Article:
David Rosenthal on the X Windowing System’s 40th birthday

David Rosenthal, one of the primary contributors to the X Windowing System, has published an awesome blog post about the recent 40 year anniversary of X, full of details about the early days of X development, as well as the limitations they had to deal with, the choices they had to make, and the environment in which they were constrained.

Once at Sun I realized that it was more important for the company that the Unix world standardized on a single window system than that the standard be Sun’s NeWS system. At C-MU I had already looked into X as an alternative to the Andrew window system, so I knew it was the obvious alternative to NeWS. Although most of my time was spent developing NeWS, I rapidly ported X version 10 to the Sun/1, likely the second port to non-DEC hardware. It worked, but I had to kludge several areas that depended on DEC-specific hardware. The worst was the completely DEC-specific keyboard support.

Because it was clear that a major redesign of X was needed to make it portable and in particular to make it work well on Sun hardware, Gosling and I worked with the teams at DEC SRC and WRL on the design of X version 11. Gosling provided significant input on the imaging model, and I designed the keyboard support. As the implementation evolved I maintained the Sun port and did a lot of testing and bug fixing. All of which led to my trip to Boston to pull all-nighters at MIT finalizing the release.

↫ David Rosenthal

They were clearly right. During those days, the UNIX world was using a variety of windowing systems, all tied to various companies and platforms. Standardising virtually the entire UNIX world on X aided in keeping UNIX compatible-ish even in the then-new graphical era, and X’s enduring existence to this very day is evidence of the fact they made a lot of right choices early on.

Rosenthal also explains why one of the main alternatives to X, Sun’s PostScript-based NeWS, which was also co-developed by Rosenthal, didn’t win out over X. It had several things working against its adoptions and popularisation, such as Sun requiring a license fee for the source code, its heftier system requirements, and the fact it was more difficult to program for. After trying to create what Rosenthal describes as a “ghastly kludge” by combining NeWS and X into Xnews, Sun eventually killed it altogether.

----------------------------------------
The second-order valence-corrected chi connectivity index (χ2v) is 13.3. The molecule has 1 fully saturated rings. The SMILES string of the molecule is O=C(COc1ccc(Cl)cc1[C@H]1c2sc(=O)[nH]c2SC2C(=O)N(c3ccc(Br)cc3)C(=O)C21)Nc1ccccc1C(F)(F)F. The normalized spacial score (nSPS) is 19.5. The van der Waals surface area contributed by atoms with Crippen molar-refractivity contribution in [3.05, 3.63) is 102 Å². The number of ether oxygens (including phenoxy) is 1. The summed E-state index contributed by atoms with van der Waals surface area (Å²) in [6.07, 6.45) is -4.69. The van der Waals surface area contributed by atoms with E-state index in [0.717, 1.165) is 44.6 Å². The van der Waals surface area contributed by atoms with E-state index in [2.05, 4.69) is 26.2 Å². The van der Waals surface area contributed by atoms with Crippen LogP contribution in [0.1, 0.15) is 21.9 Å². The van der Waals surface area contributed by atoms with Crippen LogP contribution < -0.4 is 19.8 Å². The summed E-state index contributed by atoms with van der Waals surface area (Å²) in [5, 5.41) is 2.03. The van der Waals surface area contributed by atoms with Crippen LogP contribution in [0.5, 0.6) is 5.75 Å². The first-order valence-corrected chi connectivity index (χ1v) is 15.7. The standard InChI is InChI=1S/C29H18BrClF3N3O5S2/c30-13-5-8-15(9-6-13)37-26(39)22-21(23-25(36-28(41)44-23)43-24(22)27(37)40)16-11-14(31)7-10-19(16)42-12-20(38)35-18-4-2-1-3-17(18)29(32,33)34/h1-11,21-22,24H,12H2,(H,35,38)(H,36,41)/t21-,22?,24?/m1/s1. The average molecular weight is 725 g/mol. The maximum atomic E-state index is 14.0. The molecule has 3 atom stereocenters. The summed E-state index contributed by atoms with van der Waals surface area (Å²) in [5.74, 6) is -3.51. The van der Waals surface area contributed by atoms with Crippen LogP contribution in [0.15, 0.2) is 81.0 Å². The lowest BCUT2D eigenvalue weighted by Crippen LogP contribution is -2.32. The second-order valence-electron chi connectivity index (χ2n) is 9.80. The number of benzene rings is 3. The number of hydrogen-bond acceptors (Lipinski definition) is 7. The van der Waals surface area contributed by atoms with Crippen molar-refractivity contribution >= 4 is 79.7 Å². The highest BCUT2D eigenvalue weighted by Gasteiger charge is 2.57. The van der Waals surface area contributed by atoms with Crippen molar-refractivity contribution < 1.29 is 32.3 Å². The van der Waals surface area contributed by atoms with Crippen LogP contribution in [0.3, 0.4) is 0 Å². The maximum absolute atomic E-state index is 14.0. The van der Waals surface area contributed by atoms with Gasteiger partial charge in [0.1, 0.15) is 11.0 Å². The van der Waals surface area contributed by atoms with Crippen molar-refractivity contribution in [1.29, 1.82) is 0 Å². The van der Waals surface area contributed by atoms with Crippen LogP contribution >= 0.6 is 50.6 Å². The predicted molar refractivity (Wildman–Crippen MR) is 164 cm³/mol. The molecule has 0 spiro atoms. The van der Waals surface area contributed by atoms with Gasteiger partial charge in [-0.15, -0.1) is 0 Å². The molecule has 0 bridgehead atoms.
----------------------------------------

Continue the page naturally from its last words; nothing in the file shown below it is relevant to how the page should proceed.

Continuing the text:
Of course, this wouldn’t be restrospective of X without mentioning Wayland.

We and Jobs were wrong about the imaging model, for at least two reasons. First, early on pixels were in short supply and applications needed to make the best use of the few they were assigned. They didn’t want to delegate control to the PostScript interpreter. Second, later on came GPUs with 3D imaging models. The idea of a one-size-fits-all model became obsolete. The reason that Wayland should replace X11 is that it is agnostic to the application’s choice of imaging model.

↫ David Rosenthal

This is about as close to a blessing from the original X Windowing System developers you’re ever going to get, but Rosenthal does correctly note that XWayland is a thing, and since not every application is going to be rewritten to support Wayland, X will most likely be around for a long time to come. In fact, he looks towards the future, and predicts that we’ll definitely be celebrating 50 years of X, and that yes, people will still be using it by then.


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